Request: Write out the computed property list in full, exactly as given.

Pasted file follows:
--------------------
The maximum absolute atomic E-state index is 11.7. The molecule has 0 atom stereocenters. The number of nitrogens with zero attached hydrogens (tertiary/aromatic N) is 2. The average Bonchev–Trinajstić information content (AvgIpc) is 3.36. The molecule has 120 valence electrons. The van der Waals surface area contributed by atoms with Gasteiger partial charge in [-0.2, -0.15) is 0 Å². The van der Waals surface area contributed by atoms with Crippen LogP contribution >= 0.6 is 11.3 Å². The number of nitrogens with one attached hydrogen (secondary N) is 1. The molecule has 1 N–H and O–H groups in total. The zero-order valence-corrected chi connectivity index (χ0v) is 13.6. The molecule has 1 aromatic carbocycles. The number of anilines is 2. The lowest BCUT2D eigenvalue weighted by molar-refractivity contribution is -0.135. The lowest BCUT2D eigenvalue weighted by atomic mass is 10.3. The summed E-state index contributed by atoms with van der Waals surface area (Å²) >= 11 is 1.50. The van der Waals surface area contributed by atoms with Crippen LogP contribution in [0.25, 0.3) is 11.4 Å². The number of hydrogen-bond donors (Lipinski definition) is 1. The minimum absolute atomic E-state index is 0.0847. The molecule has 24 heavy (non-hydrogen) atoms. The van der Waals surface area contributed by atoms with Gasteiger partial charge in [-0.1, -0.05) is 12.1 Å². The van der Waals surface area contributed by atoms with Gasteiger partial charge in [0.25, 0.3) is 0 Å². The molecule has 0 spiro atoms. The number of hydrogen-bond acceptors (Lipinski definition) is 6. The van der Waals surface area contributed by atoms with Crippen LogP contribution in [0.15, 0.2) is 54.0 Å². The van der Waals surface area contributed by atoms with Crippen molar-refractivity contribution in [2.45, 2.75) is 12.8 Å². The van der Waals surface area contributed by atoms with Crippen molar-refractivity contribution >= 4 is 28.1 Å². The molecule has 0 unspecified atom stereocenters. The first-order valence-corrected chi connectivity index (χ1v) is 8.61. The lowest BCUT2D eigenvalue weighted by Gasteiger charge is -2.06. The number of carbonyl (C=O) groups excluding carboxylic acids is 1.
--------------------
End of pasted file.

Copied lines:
The maximum absolute atomic E-state index is 11.7. The molecule has 0 atom stereocenters. The number of nitrogens with zero attached hydrogens (tertiary/aromatic N) is 2. The average Bonchev–Trinajstić information content (AvgIpc) is 3.36. The molecule has 120 valence electrons. The van der Waals surface area contributed by atoms with Gasteiger partial charge in [-0.2, -0.15) is 0 Å². The van der Waals surface area contributed by atoms with Crippen LogP contribution >= 0.6 is 11.3 Å². The number of nitrogens with one attached hydrogen (secondary N) is 1. The molecule has 1 N–H and O–H groups in total. The zero-order valence-corrected chi connectivity index (χ0v) is 13.6. The molecule has 1 aromatic carbocycles. The number of anilines is 2. The lowest BCUT2D eigenvalue weighted by molar-refractivity contribution is -0.135. The lowest BCUT2D eigenvalue weighted by atomic mass is 10.3. The summed E-state index contributed by atoms with van der Waals surface area (Å²) >= 11 is 1.50. The van der Waals surface area contributed by atoms with Crippen LogP contribution in [0.25, 0.3) is 11.4 Å². The number of hydrogen-bond donors (Lipinski definition) is 1. The minimum absolute atomic E-state index is 0.0847. The molecule has 24 heavy (non-hydrogen) atoms. The van der Waals surface area contributed by atoms with Gasteiger partial charge in [-0.1, -0.05) is 12.1 Å². The van der Waals surface area contributed by atoms with Gasteiger partial charge in [0.25, 0.3) is 0 Å². The molecule has 0 spiro atoms. The number of hydrogen-bond acceptors (Lipinski definition) is 6. The van der Waals surface area contributed by atoms with Crippen LogP contribution in [0.15, 0.2) is 54.0 Å². The van der Waals surface area contributed by atoms with Crippen molar-refractivity contribution in [2.45, 2.75) is 12.8 Å². The van der Waals surface area contributed by atoms with Crippen molar-refractivity contribution >= 4 is 28.1 Å². The molecule has 0 unspecified atom stereocenters. The first-order valence-corrected chi connectivity index (χ1v) is 8.61. The lowest BCUT2D eigenvalue weighted by Gasteiger charge is -2.06. The number of carbonyl (C=O) groups excluding carboxylic acids is 1.